@MennodeLiege Killing positive time :-)
Midrange MegaLaunch by EMC #Speed2Lead
What if Life Was Faster?
As always EMC knows how to make an entrance. And finally it's 4 september. It was the worst-kept secret in storage land. We all knew it had something to do with new VNXes. So Fasten your seatbell, it's here. The brand new Multi Core CPUs and flash with new operating software VNX2. EMC has re-written parts of the code stack. The new VNX2 arrays show a great speed compared to the existing range. This VNX generation has active/active storage processors for higher performance, compared to the previous generation's active/passive. Let's go into details.
EMC XtremSW Cache intelligent caching software leverages server-based PCIe flash technology EMC XtremSF to reduce latency and accelerate throughput for dramatic application performance improvement. XtremSW Cache accelerates reads and protects data by using a write-through cache to the networked storage to deliver persistent high availability and disaster recovery. The result is a networked infrastructure that is dynamically optimized for performance, intelligence, and protection for both physical and virtual environments. XtremSW Cache accelerates block I/O reads for those applications that require the highest IOPS and the lowest response time. The software caches the most frequently referenced data in the server on XtremSF, shrinking storage access time while offloading the I/O processing from the storage array.
Version 2.0 of XtremSW Cache will be generally available on August 30. The caching software can now be deployed in a greater number of environments, allowing more users to take advantage of its powerful performance benefits. XtremSW Cache 2.0 offers further integration with EMC VMAX and VNX arrays. XtremSW Cache delivers enhanced interoperability with VMware vCenter features like HA and DRS and is now supported in IBM AIX environments. The software can now be used with any server flash hardware and will support Oracle RAC environments via distributed cache coherency. Finally, XtremSW Management now delivers a single point of management for users deploying multiple XtremSW Cache instances.
XtremSW Cache 2.0 now provides much greater integration with EMC arrays (VMAX) such as:
- Users can manage XtremSW Cache directly from Unisphere
- When used with VMAX, additional features such as prefetching enable
- Read full track improve I/O rates up to 25%
- Optimized read miss moves the read cache tier to the host increasing IOPS by as much as 2.5X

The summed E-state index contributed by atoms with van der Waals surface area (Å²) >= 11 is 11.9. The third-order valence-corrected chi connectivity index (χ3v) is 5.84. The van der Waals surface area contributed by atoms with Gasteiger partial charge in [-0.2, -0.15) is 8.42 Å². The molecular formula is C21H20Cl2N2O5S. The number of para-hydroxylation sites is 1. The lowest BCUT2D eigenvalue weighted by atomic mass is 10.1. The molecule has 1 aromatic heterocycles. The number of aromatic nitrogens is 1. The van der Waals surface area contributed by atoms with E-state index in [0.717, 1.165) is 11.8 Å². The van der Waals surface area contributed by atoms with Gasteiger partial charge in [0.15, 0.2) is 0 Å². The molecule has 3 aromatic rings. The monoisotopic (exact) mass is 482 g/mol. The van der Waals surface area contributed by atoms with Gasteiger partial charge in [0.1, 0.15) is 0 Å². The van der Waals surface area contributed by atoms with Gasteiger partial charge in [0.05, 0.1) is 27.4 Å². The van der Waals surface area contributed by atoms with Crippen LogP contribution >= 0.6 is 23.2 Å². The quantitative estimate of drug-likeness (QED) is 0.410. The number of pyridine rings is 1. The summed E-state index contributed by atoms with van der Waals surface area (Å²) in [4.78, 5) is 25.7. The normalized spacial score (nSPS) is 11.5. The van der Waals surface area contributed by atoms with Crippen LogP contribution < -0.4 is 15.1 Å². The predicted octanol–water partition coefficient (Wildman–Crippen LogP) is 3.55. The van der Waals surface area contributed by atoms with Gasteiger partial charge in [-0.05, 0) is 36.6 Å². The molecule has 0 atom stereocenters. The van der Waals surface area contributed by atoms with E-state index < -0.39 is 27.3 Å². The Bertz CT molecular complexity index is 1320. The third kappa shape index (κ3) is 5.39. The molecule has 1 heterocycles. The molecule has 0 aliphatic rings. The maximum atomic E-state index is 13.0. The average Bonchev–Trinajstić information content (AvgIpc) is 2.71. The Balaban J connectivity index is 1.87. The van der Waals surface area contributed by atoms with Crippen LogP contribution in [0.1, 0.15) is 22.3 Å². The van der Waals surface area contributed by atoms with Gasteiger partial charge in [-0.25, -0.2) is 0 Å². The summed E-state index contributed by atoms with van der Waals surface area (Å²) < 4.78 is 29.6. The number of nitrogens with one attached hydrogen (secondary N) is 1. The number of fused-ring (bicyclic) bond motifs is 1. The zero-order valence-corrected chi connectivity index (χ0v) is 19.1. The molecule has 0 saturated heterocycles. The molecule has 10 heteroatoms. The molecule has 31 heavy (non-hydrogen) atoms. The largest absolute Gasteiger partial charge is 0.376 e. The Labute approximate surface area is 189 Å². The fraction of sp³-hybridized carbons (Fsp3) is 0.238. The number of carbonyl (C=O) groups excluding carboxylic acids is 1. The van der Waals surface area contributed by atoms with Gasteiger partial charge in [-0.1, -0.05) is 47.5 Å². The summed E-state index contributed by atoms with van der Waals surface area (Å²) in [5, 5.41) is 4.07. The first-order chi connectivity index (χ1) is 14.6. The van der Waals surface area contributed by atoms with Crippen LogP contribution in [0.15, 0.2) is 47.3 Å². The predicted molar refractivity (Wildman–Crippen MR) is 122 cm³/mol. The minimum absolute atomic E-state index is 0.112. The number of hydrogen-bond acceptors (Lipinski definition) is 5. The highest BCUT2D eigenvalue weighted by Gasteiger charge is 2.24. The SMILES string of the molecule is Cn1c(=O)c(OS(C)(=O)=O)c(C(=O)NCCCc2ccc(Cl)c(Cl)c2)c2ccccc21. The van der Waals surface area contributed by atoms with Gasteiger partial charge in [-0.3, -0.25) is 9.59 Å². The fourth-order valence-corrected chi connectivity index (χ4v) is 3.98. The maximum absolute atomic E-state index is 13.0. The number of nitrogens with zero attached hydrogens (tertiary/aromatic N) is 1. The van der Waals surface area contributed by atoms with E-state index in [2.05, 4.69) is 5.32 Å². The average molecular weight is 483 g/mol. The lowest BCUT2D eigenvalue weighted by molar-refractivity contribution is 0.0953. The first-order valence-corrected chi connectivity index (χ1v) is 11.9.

XtremSW Cache 2.0 now provides much greater integration with EMC arrays (VNX) such as:
- Users can manage XtremSW Cache directly from Unisphere Remote
- The single point of management also delivers performance and health monitoring, discovery, and configuration for XtremSW Cache
The Evolution of FLASH in Arrays
6 new VNX platforms designed to Shift from “FLASH as an add-on” to “FLASH Optimized”
- VNX 5200 - main range entry
- VNX 5400 - main range mid-tier
- VNX 5600 - mid range entry
- VNX 5800 - mid range mid-tier
- VNX 7600 - high-end mid-capacity
- VNX 8000 - high-end large-capacity
Multicore Code Path Optimization - MCx
Multicore & FLASH Optimized for Today’s Virtual Environments. More Virtual Machines per system.
EMC is introducing new multicore processing, or MCx, technology to increase performance. They promise that MCx reach more than 1 million transactions (IOPs), nearly five times the IOPs of the current VNX. That only is a huge improvements with more heavy workloads these days.
MCx also features dynamic core utilization, leveling the various tasks of the VNX, including Block and File, I/O, RAID, cache, data services, and management across the multiple processor codes rather than running each task in its own core to increase performance.
VNX is designed with FLASH. Adding deduplication to FLASH will lower cost. Adding FAST to FLASH also lowers cost. Combining deduplication with FAST amplifies cost saving to the maximum level of capacity efficiency. Unfortunately Block deduplication is not real-time, it occurs after the data is written and is throttled to minimize the impact on host I/O.
But that's not all...